May’s plans to boost skills met with scepticism

24 Jan 2017 By Annie Makoff

Some experts say plans don’t go far enough to improve UK productivity, while others warn PM’s chance of success is ‘questionable’

The government has unveiled plans to boost technical skills and education across the UK as part of its newly launched industrial strategy for post-Brexit Britain.

Prime minister Theresa May set out the strategy at her first regional meeting with 30 ministers in Cheshire yesterday (23 January), where she announced a £170m cash injection for technical training within the STEM sector and a £556m boost for the ‘Northern powerhouse’.

Outlined in a green paper with a 10-point plan, the proposals include pledges to invest in science, research and innovation, develop skills, upgrade infrastructure and cultivate world-leading sectors.

Speaking last week on The Andrew Marr Show, May said the new strategy would help to forge and shape post-Brexit Britain while putting an emphasis on technical education. She told ministers during Monday’s meeting of the importance of "driving growth" across the whole of the UK, with “prosperity and opportunity” being spread across the whole country, which would be helped by addressing issues like infrastructure and skills.

Under the plans, the £170m investment would go towards new technical colleges for 16 to 24-year-olds, as well as a research institution that would develop new technologies and boost energy supplies.    

“Our action will help ensure young people develop the skills they need to do the high-paid, high-skilled jobs of the future. That means boosting technical education and ensuring we extend the same opportunity and respect we give university graduates to those people who pursue technical routes," said May.

The plans have been met with mixed reactions from industry experts. Clare McNeil, IPPR associate director for work and families, said improving skill levels alone “would not be enough” to improve productivity. Rob Lamb, cloud business director UK&I at Dell EMC, warned that industry can “no longer afford” to ignore the skills gap prevalent in the industrial sector. Technical education, big data and knowledge sharing would be “vital” to the success of the strategy, he added.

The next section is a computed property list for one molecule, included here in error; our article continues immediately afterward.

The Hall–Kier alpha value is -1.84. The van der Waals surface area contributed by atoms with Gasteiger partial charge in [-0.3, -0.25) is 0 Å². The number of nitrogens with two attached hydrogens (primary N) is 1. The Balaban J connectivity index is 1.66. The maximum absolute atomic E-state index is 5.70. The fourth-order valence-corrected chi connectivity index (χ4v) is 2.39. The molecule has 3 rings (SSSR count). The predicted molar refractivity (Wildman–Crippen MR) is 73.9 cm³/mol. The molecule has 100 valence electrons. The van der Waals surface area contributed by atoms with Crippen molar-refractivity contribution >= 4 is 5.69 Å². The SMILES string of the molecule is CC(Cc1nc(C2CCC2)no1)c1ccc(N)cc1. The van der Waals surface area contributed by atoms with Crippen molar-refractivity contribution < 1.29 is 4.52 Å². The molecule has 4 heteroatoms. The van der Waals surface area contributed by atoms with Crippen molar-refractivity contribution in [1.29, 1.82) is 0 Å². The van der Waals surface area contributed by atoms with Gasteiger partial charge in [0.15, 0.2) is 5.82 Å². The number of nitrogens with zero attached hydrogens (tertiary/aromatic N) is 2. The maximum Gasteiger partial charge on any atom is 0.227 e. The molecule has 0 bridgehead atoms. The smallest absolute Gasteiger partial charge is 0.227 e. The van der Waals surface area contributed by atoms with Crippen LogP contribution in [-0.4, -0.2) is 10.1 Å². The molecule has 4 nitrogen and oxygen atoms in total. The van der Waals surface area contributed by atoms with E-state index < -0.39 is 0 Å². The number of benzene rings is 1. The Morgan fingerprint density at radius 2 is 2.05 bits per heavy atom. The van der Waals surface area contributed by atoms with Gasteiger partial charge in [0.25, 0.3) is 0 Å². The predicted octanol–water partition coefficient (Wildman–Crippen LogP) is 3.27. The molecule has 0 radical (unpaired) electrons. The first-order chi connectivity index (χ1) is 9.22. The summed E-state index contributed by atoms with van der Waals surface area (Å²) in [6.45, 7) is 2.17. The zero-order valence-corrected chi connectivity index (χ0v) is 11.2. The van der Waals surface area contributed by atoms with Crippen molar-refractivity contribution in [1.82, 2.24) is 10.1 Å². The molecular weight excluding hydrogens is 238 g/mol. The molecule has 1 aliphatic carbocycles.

A Dell EMC report last year revealed that 46 per cent of IT workers in engineering and construction received training once a year or less, and a quarter of engineering and construction IT workers said their organisation had a focus on innovation.

Dr Tony Strike, director of strategy, planning and change at the University of Sheffield, told People Management: “The focus on basic skills for those who do not go to university is disappointing. For this strategy to be successful, it is key for a society to communicate advanced vocational training as something valuable. Advanced vocational learning can only deliver the skills industry needs if placed alongside and made inseparable from cutting-edge research in each sector so the future capabilities come together.”

Dr Franz Buscha, a reader in the department of economics and quantitative methods, and a member of the Centre for Employment Research at Westminster Business School, said: “The creation of a new system of technical education is not a new idea and is something that has eluded UK governments for decades. The primary culprit for this has been consistency and continued support for such a policy over a time span that has crossed multiple parliaments. Whether this is feasible in the current political environment remains questionable.”

Peter Cheese, chief executive of the CIPD, said the new strategy “failed to recognise” that too many existing STEM graduates don’t go into the occupations or industries that demand such qualifications. He added: “If this is to be a truly modern industrial strategy the government must focus more attention on how people can develop transferrable or new skills that will help them to adapt and flourish and secure the UK’s status as a true talent hub.”

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